I bring all of this up because we all wanted to do what was the BEST for Mom. Even now, we have a Do Not Resuscitate order over her bed in case something happens. I believe that it very often boils down to quality of life issues. Most of the time, I'd like to think that we know when that time is but sometimes we don't. My Mom did NOT want to hear the "H" word as it was soon called so we didn't say that. At the time that we first talked about that she understood and she didn't want to be clinging on to life but not living. Sometimes people act (or react) because of their own fears about dying and their fear of losing a loved one. It's certainly normal but do we act in our loved ones best interest or in ours?

I do not know if I helped you with your question, I may have raised more questions than I answered.
When it comes down to it, I think you just know when it's time.
-phil

pete43lost_at_sea's picture
pete43lost_at_sea
Posts: 3908
Joined: Nov 2010

Phil,
Enjoy Christmas
Hugs,
Pete

pete43lost_at_sea's picture
pete43lost_at_sea
Posts: 3908
Joined: Nov 2010

You can only make the best choice you can.
Hugs,
Pete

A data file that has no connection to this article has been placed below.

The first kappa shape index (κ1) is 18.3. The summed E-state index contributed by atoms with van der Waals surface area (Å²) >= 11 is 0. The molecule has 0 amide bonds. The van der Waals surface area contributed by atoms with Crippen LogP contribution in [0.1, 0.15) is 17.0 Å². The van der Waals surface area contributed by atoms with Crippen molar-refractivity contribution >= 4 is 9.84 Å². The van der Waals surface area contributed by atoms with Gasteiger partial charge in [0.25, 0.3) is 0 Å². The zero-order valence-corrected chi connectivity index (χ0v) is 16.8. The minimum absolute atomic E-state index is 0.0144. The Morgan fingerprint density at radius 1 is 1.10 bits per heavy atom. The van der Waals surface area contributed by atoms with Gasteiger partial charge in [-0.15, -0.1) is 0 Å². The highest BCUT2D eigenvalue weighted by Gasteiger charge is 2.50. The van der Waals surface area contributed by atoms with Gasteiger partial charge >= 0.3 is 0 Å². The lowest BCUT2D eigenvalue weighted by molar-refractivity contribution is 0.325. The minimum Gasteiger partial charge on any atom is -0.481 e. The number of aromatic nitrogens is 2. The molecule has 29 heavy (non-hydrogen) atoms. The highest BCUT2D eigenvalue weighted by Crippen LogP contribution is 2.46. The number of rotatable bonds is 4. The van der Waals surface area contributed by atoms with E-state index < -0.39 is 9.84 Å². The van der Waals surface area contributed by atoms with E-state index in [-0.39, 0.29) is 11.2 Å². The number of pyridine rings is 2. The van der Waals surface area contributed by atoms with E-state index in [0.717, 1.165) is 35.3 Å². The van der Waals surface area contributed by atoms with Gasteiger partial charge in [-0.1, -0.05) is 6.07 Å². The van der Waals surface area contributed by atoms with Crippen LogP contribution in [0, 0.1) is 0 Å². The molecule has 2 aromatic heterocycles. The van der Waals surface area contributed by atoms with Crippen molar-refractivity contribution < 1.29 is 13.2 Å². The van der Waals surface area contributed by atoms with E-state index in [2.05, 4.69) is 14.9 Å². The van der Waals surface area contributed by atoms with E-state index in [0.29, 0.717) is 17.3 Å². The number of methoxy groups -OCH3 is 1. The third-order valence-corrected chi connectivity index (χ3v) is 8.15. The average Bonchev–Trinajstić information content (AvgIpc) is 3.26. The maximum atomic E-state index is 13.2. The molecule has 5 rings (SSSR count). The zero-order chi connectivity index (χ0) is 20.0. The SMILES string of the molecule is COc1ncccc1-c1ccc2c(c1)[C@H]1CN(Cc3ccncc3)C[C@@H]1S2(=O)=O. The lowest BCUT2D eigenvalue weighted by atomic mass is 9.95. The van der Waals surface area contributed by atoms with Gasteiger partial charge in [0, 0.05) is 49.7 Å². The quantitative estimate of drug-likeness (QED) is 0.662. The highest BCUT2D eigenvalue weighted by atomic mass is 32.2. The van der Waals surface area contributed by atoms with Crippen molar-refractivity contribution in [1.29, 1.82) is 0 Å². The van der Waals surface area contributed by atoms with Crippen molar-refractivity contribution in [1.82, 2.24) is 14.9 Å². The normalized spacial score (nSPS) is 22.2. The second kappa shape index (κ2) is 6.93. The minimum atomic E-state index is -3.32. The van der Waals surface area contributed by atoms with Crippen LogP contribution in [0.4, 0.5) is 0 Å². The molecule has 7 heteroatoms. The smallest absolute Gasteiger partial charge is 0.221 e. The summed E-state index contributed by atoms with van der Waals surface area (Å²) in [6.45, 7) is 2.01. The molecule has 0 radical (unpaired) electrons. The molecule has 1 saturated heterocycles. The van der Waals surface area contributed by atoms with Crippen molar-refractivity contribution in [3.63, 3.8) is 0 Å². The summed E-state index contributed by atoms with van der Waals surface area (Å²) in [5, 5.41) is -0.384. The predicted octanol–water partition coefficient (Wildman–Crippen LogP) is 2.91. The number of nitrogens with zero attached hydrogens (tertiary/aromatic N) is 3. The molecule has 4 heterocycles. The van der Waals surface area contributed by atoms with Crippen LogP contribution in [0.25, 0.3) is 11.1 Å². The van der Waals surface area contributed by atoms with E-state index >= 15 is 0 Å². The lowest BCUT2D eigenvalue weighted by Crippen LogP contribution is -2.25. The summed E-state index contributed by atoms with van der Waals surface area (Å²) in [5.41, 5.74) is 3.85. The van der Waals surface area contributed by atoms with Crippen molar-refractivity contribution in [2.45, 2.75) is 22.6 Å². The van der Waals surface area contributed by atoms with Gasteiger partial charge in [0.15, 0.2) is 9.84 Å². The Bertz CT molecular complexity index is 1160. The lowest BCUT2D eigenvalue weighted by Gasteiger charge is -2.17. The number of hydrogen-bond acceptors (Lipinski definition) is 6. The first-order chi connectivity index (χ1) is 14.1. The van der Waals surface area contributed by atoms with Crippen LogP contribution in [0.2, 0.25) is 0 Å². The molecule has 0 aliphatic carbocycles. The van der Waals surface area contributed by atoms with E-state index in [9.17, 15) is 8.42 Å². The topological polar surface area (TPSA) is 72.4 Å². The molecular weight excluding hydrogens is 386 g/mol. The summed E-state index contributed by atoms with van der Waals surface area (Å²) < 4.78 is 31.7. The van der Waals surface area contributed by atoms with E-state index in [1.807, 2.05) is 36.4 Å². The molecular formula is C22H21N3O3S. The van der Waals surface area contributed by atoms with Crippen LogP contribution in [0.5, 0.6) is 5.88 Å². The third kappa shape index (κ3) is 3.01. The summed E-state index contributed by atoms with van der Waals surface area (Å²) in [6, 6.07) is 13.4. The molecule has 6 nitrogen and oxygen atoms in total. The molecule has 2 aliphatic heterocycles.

KathiM's picture
KathiM
Posts: 8077
Joined: Aug 2005

I always thought that hospice was only for those last moments, and nothing much was done.

True, to be 'eligible' for hospice, a person can not be doing any treatment. It IS, as your mom's doctor said, much about pain management, but more global is patient comfort and family (yes, FAMILY) support. They step in and release the family from the day-to-day care, but only do as little or as much as needed, considering the family's requests, as well.

The other great thing about hospice is the emotional support they offer to the family. My mom contracted pneumonia, and then in the hospital had a stroke that left her fairly non responsive. She still responded on occasion, but mostly was bedridden. After PT stopped doing anything, hospice was arranged, and they became the medical support team for my mom, and an emotional support for my sister, who was there. They followed her to a board and care and visited, not only for meds and clinical care, but to act as watchdog that the facility was treating her well.

What you might do is now, shop around for a hospice team that works well with you and mom. Set it up for them to only administer any drugs and clinical stuff as a sort of 'home doctor visit'. As mom needs increase, then it's only a matter of calling hospice and increasing their time, instead of a mad scramble to find someone.

Or, just do interviews, tell them you are still gathering second opinions for your mom, and have them just waiting in the wings. MUCH less to do, then, when she (and you all) does need help.

IMHO. 'Been there/done that'